It is evident at once that some of his facts must have come from contemporary Jewish sources. His statement of conditions among the Jews is markedly accurate 95for the time in which he wrote, although to be sure these conditions do not date to Moses. The absence of a king, the presence of a priestly nobility, the judicial functions of the priests, the compulsory military service, the supremacy of the high priest, and the veneration accorded to him, are all matters of which only a resident of Judea can have been cognizant.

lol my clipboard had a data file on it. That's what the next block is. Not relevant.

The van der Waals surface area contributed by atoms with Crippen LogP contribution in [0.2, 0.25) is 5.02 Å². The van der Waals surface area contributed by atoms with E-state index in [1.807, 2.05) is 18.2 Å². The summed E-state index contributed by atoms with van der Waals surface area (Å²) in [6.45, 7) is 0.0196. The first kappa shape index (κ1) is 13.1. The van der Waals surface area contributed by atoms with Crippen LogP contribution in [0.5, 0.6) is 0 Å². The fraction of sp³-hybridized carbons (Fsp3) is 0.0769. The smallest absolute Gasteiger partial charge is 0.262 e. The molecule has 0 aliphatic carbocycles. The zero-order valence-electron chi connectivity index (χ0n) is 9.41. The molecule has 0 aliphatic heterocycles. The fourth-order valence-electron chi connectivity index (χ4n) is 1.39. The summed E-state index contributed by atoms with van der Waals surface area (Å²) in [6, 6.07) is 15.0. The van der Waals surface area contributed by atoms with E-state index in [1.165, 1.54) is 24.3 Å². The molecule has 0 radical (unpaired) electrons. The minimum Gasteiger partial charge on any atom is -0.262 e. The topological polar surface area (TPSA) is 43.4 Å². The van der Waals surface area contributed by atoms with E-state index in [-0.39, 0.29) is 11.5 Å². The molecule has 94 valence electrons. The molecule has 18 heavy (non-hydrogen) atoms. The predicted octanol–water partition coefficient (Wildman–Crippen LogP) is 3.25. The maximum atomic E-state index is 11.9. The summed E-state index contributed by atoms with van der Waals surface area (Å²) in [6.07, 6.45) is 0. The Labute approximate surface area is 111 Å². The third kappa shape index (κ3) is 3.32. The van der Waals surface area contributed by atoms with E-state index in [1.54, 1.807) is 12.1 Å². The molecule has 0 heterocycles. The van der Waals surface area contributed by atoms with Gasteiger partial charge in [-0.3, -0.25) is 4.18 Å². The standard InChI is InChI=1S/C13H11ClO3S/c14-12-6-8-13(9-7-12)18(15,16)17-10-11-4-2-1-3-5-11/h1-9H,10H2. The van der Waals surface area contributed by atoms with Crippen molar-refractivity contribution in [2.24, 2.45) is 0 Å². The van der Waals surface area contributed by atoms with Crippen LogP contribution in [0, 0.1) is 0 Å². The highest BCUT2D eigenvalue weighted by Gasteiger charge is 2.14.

Was the source a literary one? Did Hecataeus, writing at about 300 B.C.E., have before him a translation of the Bible or of the Pentateuch or a part of it? In the first place there is very little reason to believe that such a translation was current or was needed at this time. Secondly, the matters mentioned are just those that do not stand out at all in such a rapid reading of the Bible as a curious Greek might have given it. To obtain even approximate parallels, single verses of the Bible must be cited. But the statements of Hecataeus do correspond to actual conditions in the Judea of his time. We may therefore plausibly suppose that Hecataeus’ informant was a Greek-speaking Jew, perhaps a soldier. Certain inaccuracies in the account would not militate against such a supposition. Whoever it was from whom the information came, cannot himself have been especially conversant with his national history. The glorious period of Jewish history was that of the kings, of David and Solomon. For any Jew to have asserted that no king ever reigned over them is scarcely conceivable. But that may be an inference of the Greek and not a statement of the Jew, and that in Egypt there 96were Jews crassly ignorant of everything but the facts of their own time, we can readily enough imagine.[95]